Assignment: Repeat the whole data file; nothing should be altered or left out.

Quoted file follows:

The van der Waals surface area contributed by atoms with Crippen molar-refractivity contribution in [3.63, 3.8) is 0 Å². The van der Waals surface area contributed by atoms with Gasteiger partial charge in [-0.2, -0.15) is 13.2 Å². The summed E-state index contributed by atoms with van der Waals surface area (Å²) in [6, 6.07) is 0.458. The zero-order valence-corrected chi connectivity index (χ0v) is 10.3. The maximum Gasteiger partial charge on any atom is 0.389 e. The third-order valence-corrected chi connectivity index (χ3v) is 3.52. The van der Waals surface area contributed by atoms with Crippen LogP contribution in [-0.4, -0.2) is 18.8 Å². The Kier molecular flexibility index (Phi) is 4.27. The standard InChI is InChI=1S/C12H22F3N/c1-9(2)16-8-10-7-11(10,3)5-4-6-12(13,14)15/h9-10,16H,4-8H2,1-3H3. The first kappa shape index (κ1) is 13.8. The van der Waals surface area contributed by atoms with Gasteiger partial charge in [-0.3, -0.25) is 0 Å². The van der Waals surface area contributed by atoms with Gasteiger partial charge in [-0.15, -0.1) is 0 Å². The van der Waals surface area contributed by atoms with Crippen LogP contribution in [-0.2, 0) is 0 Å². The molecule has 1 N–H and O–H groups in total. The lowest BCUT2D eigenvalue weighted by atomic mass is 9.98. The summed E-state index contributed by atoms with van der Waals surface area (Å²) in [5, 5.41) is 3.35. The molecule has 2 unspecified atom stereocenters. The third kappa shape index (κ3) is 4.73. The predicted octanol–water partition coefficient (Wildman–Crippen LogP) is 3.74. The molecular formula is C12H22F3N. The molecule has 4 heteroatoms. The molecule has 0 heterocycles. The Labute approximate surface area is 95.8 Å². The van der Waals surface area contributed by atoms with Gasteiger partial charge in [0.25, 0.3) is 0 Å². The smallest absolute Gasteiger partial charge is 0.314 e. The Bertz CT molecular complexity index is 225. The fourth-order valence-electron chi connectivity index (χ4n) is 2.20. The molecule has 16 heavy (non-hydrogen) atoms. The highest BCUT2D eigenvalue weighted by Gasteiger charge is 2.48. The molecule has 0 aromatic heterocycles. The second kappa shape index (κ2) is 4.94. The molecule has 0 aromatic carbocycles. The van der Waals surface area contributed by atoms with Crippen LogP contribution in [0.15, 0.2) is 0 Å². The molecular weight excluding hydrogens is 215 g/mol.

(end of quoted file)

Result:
The van der Waals surface area contributed by atoms with Crippen molar-refractivity contribution in [3.63, 3.8) is 0 Å². The van der Waals surface area contributed by atoms with Gasteiger partial charge in [-0.2, -0.15) is 13.2 Å². The summed E-state index contributed by atoms with van der Waals surface area (Å²) in [6, 6.07) is 0.458. The zero-order valence-corrected chi connectivity index (χ0v) is 10.3. The maximum Gasteiger partial charge on any atom is 0.389 e. The third-order valence-corrected chi connectivity index (χ3v) is 3.52. The van der Waals surface area contributed by atoms with Crippen LogP contribution in [-0.4, -0.2) is 18.8 Å². The Kier molecular flexibility index (Phi) is 4.27. The standard InChI is InChI=1S/C12H22F3N/c1-9(2)16-8-10-7-11(10,3)5-4-6-12(13,14)15/h9-10,16H,4-8H2,1-3H3. The first kappa shape index (κ1) is 13.8. The van der Waals surface area contributed by atoms with Gasteiger partial charge in [-0.3, -0.25) is 0 Å². The van der Waals surface area contributed by atoms with Gasteiger partial charge in [-0.15, -0.1) is 0 Å². The van der Waals surface area contributed by atoms with Crippen LogP contribution in [-0.2, 0) is 0 Å². The molecule has 1 N–H and O–H groups in total. The lowest BCUT2D eigenvalue weighted by atomic mass is 9.98. The summed E-state index contributed by atoms with van der Waals surface area (Å²) in [5, 5.41) is 3.35. The molecule has 2 unspecified atom stereocenters. The third kappa shape index (κ3) is 4.73. The predicted octanol–water partition coefficient (Wildman–Crippen LogP) is 3.74. The molecular formula is C12H22F3N. The molecule has 4 heteroatoms. The molecule has 0 heterocycles. The Labute approximate surface area is 95.8 Å². The van der Waals surface area contributed by atoms with Gasteiger partial charge in [0.25, 0.3) is 0 Å². The smallest absolute Gasteiger partial charge is 0.314 e. The Bertz CT molecular complexity index is 225. The fourth-order valence-electron chi connectivity index (χ4n) is 2.20. The molecule has 16 heavy (non-hydrogen) atoms. The highest BCUT2D eigenvalue weighted by Gasteiger charge is 2.48. The molecule has 0 aromatic heterocycles. The second kappa shape index (κ2) is 4.94. The molecule has 0 aromatic carbocycles. The van der Waals surface area contributed by atoms with Crippen LogP contribution in [0.15, 0.2) is 0 Å². The molecular weight excluding hydrogens is 215 g/mol.